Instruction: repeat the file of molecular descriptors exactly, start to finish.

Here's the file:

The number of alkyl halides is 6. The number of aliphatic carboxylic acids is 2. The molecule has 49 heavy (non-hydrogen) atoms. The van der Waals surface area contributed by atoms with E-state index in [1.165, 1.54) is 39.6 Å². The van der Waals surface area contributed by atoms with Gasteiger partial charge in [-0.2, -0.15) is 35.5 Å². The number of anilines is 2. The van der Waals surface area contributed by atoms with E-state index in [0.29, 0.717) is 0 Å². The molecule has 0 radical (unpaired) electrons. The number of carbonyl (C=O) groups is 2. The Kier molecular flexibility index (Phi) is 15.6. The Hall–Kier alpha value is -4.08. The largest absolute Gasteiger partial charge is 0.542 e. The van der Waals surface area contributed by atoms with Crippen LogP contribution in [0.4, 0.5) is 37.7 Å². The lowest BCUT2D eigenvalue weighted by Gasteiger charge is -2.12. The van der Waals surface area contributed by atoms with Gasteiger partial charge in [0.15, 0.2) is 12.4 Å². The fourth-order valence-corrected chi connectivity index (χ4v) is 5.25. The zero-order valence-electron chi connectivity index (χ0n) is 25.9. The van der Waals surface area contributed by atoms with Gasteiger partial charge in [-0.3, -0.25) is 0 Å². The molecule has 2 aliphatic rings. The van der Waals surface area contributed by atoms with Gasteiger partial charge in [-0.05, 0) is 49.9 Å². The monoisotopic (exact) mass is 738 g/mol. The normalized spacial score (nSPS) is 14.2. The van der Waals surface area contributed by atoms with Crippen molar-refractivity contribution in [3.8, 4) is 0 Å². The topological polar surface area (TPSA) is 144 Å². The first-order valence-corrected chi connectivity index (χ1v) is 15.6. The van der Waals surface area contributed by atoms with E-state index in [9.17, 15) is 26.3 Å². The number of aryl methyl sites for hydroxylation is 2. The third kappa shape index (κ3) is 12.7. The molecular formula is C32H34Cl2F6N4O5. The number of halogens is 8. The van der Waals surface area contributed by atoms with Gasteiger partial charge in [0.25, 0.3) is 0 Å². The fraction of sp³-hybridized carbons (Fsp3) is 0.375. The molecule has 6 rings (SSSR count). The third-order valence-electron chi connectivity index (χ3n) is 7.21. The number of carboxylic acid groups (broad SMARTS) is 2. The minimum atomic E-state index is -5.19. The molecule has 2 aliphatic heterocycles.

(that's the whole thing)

The number of alkyl halides is 6. The number of aliphatic carboxylic acids is 2. The molecule has 49 heavy (non-hydrogen) atoms. The van der Waals surface area contributed by atoms with E-state index in [1.165, 1.54) is 39.6 Å². The van der Waals surface area contributed by atoms with Gasteiger partial charge in [-0.2, -0.15) is 35.5 Å². The number of anilines is 2. The van der Waals surface area contributed by atoms with E-state index in [0.29, 0.717) is 0 Å². The molecule has 0 radical (unpaired) electrons. The number of carbonyl (C=O) groups is 2. The Kier molecular flexibility index (Phi) is 15.6. The Hall–Kier alpha value is -4.08. The largest absolute Gasteiger partial charge is 0.542 e. The van der Waals surface area contributed by atoms with Crippen LogP contribution in [0.4, 0.5) is 37.7 Å². The lowest BCUT2D eigenvalue weighted by Gasteiger charge is -2.12. The van der Waals surface area contributed by atoms with Gasteiger partial charge in [0.15, 0.2) is 12.4 Å². The fourth-order valence-corrected chi connectivity index (χ4v) is 5.25. The zero-order valence-electron chi connectivity index (χ0n) is 25.9. The van der Waals surface area contributed by atoms with Gasteiger partial charge in [-0.3, -0.25) is 0 Å². The molecule has 2 aliphatic rings. The van der Waals surface area contributed by atoms with Gasteiger partial charge in [-0.05, 0) is 49.9 Å². The monoisotopic (exact) mass is 738 g/mol. The normalized spacial score (nSPS) is 14.2. The van der Waals surface area contributed by atoms with Crippen molar-refractivity contribution in [3.8, 4) is 0 Å². The topological polar surface area (TPSA) is 144 Å². The first-order valence-corrected chi connectivity index (χ1v) is 15.6. The van der Waals surface area contributed by atoms with E-state index in [9.17, 15) is 26.3 Å². The number of aryl methyl sites for hydroxylation is 2. The third kappa shape index (κ3) is 12.7. The molecular formula is C32H34Cl2F6N4O5. The number of halogens is 8. The van der Waals surface area contributed by atoms with Gasteiger partial charge in [0.25, 0.3) is 0 Å². The fraction of sp³-hybridized carbons (Fsp3) is 0.375. The molecule has 6 rings (SSSR count). The third-order valence-electron chi connectivity index (χ3n) is 7.21. The number of carboxylic acid groups (broad SMARTS) is 2. The minimum atomic E-state index is -5.19. The molecule has 2 aliphatic heterocycles.